Out of Kyrgyzstan's chaos, another chance for democracy
Events in Kyrgyzstan have once again seized headlines. Five years ago, in March 2005, the Tulip Revolution blossomed: Crowds upset by a falsified election stormed the main government building in Bishkek, the capital, and chased out then-President Askar Akayev. This week, after widespread riots in which security forces opened fire on opposition protesters, President Kurmanbek Bakiyev escaped the capital in a plane. A temporary people's government announced that it has taken power, with former foreign minister Roza Otunbayeva in charge.
For Kyrgyzstan, a mountainous nation that prided itself on being an "island of democracy" in Central Asia after the collapse of the Soviet Union, events represent a second chance to get back on track. This opportunity comes at a heavy cost -- hundreds have been injured and at least 75 people killed -- and these sacrifices will be in vain if another revolt is provoked in a few years by the same plagues of corruption and despotism. But it is significant that of the former Soviet republics, Kyrgyzstan is the only nation that has forced regime change. The people are clearly willing to fight for their rights. The test now is whether the country can also provide for peaceful transitions.
Otunbayeva is an erudite and experienced diplomat and parliamentarian who has the credibility and track record to lead the country. Her first task is to prove that she and her emergency cabinet can get the violence under control. Looters have run rampant through Bishkek's grocery stores and malls. Armed mobs have stolen guns from police. Rumors are circulating that Bakiyev flew to the city of Osh, his regional stronghold, and is gathering supporters for a standoff.
Otunbayeva must show that her government will not pursue personal vendettas at the expense of forging national unity, nor stoke regional rivalries within the country by making irresponsible appointments. It is key that the government refrain from redistributing among officials the same property and assets that the Bakiyev regime took from Akayev.
Policy statements in these early days should focus on the people's grievances: worsening living conditions and rampant corruption. Part of Otunbayeva's message should be the need to pursue constitutional changes that Bakiyev rejected in his bids to centralize power in the presidency and put the country under the control of his family and close associates.
Otunbayeva would do well to tap into the seeds of democracy and pluralism that were planted after Kyrgyzstan became independent in 1991: She could start by improving oversight of the government by Kyrgyzstan's beleaguered but experienced nongovernmental organizations, fostering a robust media environment that publicizes competing views, and holding democratic elections that convey legitimacy on a new government.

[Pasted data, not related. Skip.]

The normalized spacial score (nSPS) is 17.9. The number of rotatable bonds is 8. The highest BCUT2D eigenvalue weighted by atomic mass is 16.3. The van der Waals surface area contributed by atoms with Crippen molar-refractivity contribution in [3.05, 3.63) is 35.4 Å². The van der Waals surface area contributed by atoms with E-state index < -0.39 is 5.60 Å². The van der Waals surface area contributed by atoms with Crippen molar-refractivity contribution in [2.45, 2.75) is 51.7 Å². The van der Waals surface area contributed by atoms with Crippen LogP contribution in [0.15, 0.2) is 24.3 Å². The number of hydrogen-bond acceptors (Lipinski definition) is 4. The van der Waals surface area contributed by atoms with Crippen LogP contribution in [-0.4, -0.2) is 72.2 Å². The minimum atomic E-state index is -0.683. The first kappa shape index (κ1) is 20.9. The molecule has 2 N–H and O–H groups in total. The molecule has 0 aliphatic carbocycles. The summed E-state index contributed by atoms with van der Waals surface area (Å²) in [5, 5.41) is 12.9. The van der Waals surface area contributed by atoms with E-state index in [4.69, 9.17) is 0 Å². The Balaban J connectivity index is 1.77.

For the Obama administration, there's a powerful lesson in this week's events: The U.S. government's policy of supporting security at the expense of democracy has come back to bite the United States. For the past several years, the United States has been noticeably quiet while the Bakiyev regime has held rigged elections, trampled on human rights and resorted to violence to silence the opposition and independent media; U.S. behavior has most likely been out of deference to the Bakiyev regime for allowing the U.S. military to operate Manas Air Base, which supports operations in Afghanistan. In fact, on the day his father was forced to flee the capital, the president's son Maxim Bakiyev was scheduled to be in Washington for bilateral consultations and to drum up investment in the impoverished country.
The United States could play a role in helping the opposition deal with the considerable economic and political challenges facing Kyrgyzstan. Washington should encourage the citizen government to work with the people in an honest and open way. It could also seek to maintain its security relationship while encouraging Kyrgyzstan to find common ground with the country's long-standing partner, Russia. Following the acting government's decision to dismiss parliament and hold elections, the United States and other nations should offer technical assistance to ensure free and fair elections.
Rarely do countries get the chance to remake themselves so quickly. Governments change, but problems often remain. The new Kyrgyz leadership has a chance to address the country's pressing problems, and the United States could improve its Kyrgyz policy in the process.
Alexey Semyonov is vice president of the Andrei Sakharov Foundation, a nonprofit that promotes civil society and democratic development in the former Soviet Union. Baktybek Abdrisaev, a visiting professor of history and political science at Utah Valley University, was Kyrgyzstan's ambassador to the United States and Canada from 1997 to 2005.